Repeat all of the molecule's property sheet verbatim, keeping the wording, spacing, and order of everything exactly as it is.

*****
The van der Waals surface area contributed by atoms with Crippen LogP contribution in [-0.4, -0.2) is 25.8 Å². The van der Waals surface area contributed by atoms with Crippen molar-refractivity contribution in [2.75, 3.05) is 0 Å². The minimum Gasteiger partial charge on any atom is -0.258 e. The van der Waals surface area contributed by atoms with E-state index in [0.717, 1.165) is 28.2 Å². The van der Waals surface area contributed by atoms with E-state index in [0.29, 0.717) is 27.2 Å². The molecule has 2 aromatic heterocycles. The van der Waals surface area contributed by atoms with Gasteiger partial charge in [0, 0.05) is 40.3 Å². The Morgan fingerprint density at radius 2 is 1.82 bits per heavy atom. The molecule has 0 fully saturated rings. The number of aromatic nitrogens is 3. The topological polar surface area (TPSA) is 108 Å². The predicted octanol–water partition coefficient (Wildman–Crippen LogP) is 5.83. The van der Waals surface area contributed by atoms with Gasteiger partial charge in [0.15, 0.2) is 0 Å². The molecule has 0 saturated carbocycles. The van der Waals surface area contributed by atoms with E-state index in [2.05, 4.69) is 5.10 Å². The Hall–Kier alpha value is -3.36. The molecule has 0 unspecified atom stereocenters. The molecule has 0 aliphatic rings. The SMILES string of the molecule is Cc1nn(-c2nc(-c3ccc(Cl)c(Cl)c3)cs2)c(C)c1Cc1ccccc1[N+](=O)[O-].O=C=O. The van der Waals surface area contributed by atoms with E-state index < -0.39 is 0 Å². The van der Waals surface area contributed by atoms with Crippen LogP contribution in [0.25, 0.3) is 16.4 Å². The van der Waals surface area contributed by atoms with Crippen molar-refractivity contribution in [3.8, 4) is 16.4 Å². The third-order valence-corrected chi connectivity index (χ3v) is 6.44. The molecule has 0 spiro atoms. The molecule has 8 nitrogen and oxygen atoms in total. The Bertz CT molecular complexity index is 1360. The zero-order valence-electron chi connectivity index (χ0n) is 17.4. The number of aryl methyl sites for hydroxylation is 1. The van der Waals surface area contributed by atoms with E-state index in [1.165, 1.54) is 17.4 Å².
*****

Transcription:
The van der Waals surface area contributed by atoms with Crippen LogP contribution in [-0.4, -0.2) is 25.8 Å². The van der Waals surface area contributed by atoms with Crippen molar-refractivity contribution in [2.75, 3.05) is 0 Å². The minimum Gasteiger partial charge on any atom is -0.258 e. The van der Waals surface area contributed by atoms with E-state index in [0.717, 1.165) is 28.2 Å². The van der Waals surface area contributed by atoms with E-state index in [0.29, 0.717) is 27.2 Å². The molecule has 2 aromatic heterocycles. The van der Waals surface area contributed by atoms with Gasteiger partial charge in [0, 0.05) is 40.3 Å². The Morgan fingerprint density at radius 2 is 1.82 bits per heavy atom. The molecule has 0 fully saturated rings. The number of aromatic nitrogens is 3. The topological polar surface area (TPSA) is 108 Å². The predicted octanol–water partition coefficient (Wildman–Crippen LogP) is 5.83. The van der Waals surface area contributed by atoms with Gasteiger partial charge in [0.15, 0.2) is 0 Å². The molecule has 0 saturated carbocycles. The van der Waals surface area contributed by atoms with E-state index in [2.05, 4.69) is 5.10 Å². The Hall–Kier alpha value is -3.36. The molecule has 0 unspecified atom stereocenters. The molecule has 0 aliphatic rings. The SMILES string of the molecule is Cc1nn(-c2nc(-c3ccc(Cl)c(Cl)c3)cs2)c(C)c1Cc1ccccc1[N+](=O)[O-].O=C=O. The van der Waals surface area contributed by atoms with E-state index < -0.39 is 0 Å². The van der Waals surface area contributed by atoms with Crippen LogP contribution in [0.25, 0.3) is 16.4 Å². The van der Waals surface area contributed by atoms with Crippen molar-refractivity contribution in [3.8, 4) is 16.4 Å². The third-order valence-corrected chi connectivity index (χ3v) is 6.44. The molecule has 0 spiro atoms. The molecule has 8 nitrogen and oxygen atoms in total. The Bertz CT molecular complexity index is 1360. The zero-order valence-electron chi connectivity index (χ0n) is 17.4. The number of aryl methyl sites for hydroxylation is 1. The van der Waals surface area contributed by atoms with E-state index in [1.165, 1.54) is 17.4 Å².